Vijay Iyer Trio
This new version of the Vijay Iyer Trio features players known to each other – and players known for their work out on their own and in various other combos. Iyer (piano) and Tyshawn Sorey (drums) have worked together on and off for 20 years – bassist Linda May Han Oh has worked with both musicians separately as well as this trio first debuting around about 2014. But here on a set of recordings from late 2019 – only just released this month – we get to hear the proper announcement of the new Vijay Iyer Trio: Supergroup!
Iyer’s bouncing, gorgeous melodies work best when the interplay is pitched near frenzy-level with loads of improvisation and constant collaboration. He couldn’t have two better partners in crime. It’s also a thrill to hear Sorey back behind the kit since the composer and multi-instrumentalist is, increasingly, being called on for his long-form compositions and his own piano-playing and horn work. He is an absolutely thrilling drummer, so much musicality bursts from him. Oh is mesmeric on the bass, taking her time to make any big announcements but felt every single step of the way.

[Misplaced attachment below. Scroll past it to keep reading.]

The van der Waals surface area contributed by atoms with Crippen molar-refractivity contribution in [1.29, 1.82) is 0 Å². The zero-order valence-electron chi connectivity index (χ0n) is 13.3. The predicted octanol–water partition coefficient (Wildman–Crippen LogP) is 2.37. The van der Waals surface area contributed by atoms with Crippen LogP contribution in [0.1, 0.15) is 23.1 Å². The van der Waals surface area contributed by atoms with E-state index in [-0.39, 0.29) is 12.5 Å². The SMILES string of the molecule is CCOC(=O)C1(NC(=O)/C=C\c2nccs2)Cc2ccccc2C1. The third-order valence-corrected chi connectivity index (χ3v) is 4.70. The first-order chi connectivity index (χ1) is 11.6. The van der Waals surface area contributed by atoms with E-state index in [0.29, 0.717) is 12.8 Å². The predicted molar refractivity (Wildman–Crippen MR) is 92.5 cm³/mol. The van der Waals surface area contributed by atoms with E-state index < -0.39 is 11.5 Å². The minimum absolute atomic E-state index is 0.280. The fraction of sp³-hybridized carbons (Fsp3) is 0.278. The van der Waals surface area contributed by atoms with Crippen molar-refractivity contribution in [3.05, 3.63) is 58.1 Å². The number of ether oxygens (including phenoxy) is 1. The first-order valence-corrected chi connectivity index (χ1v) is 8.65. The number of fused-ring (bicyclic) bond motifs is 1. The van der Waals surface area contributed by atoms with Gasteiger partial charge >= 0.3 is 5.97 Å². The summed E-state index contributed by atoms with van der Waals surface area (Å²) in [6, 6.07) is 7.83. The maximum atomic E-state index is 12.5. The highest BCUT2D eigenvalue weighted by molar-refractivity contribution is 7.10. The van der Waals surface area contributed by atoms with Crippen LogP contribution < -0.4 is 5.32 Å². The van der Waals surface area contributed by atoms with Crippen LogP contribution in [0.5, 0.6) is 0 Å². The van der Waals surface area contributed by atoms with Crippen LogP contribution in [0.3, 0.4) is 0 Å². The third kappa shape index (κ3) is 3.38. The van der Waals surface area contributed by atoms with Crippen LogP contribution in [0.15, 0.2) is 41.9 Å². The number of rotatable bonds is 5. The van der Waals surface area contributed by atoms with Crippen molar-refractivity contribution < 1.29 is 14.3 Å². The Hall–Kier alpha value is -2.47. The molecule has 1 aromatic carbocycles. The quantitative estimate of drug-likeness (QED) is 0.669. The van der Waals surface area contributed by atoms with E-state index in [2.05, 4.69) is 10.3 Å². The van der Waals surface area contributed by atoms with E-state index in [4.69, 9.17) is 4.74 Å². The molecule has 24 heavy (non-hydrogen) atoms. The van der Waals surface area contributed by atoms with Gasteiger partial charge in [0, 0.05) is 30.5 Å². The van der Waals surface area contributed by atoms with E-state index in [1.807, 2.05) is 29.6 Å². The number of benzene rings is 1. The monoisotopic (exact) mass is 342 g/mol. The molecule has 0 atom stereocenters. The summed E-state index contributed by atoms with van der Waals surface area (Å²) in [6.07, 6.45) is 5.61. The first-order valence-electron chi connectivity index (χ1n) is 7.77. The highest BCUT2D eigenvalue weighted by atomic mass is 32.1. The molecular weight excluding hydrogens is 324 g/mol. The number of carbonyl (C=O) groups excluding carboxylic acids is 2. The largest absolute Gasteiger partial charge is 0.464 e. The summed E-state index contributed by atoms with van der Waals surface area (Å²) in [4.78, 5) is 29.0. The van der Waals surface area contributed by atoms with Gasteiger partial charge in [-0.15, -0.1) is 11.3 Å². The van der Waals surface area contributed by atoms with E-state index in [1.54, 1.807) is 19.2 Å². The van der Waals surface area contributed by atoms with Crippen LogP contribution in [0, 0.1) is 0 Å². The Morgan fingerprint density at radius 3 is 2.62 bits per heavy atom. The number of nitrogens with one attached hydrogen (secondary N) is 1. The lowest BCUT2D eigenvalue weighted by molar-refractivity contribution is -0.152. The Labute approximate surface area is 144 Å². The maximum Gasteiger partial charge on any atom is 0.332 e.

Most of the tunes here are originals from Iyer – though some date back a few years. The title track is a decade old and has been performed previously, there are political statements linked to Black Lives Matter (Combat Breathing) and the Michigan Water Crisis (Children of Flint) that, by title, can be identified as coming from the mid 2010s. And there’s more recent work filling in the spaces – as well as a cover of Geri Allen’s Drummer’s Song (Sorey is absolutely on fire here, splitting the beat and creating an effect akin to when a juggler seemingly has all balls in the air and hands forever dancing). There is also a beautiful take on the standard, Night and Day. The band is in fast shuffle mode for this – Iyer’s delicate touch is sublime.
Other highlights include the band-onslaught that builds to stunning crescendo across Touba, Sorey’s hair-trigger fills that spill across the spaces left in Configurations and the dynamic band interplay that drives, well, everything but if you need a great snapshot-example check Retrofit. Iyer’s piano is just divine – it glides with grace and just the right level of force always and the rhythm section is so brilliantly busy beneath without ever overplaying. Dizzying at times but never too much ever.
One of the great jazz albums of the year has arrived. One of the great albums, period. It was made in late 2019 – it was worked up over a few years before that – but it sounds fresh and vital in 2021. And feels like near career-best from all three of the musicians involved; all three among the best players working in the genre at this time.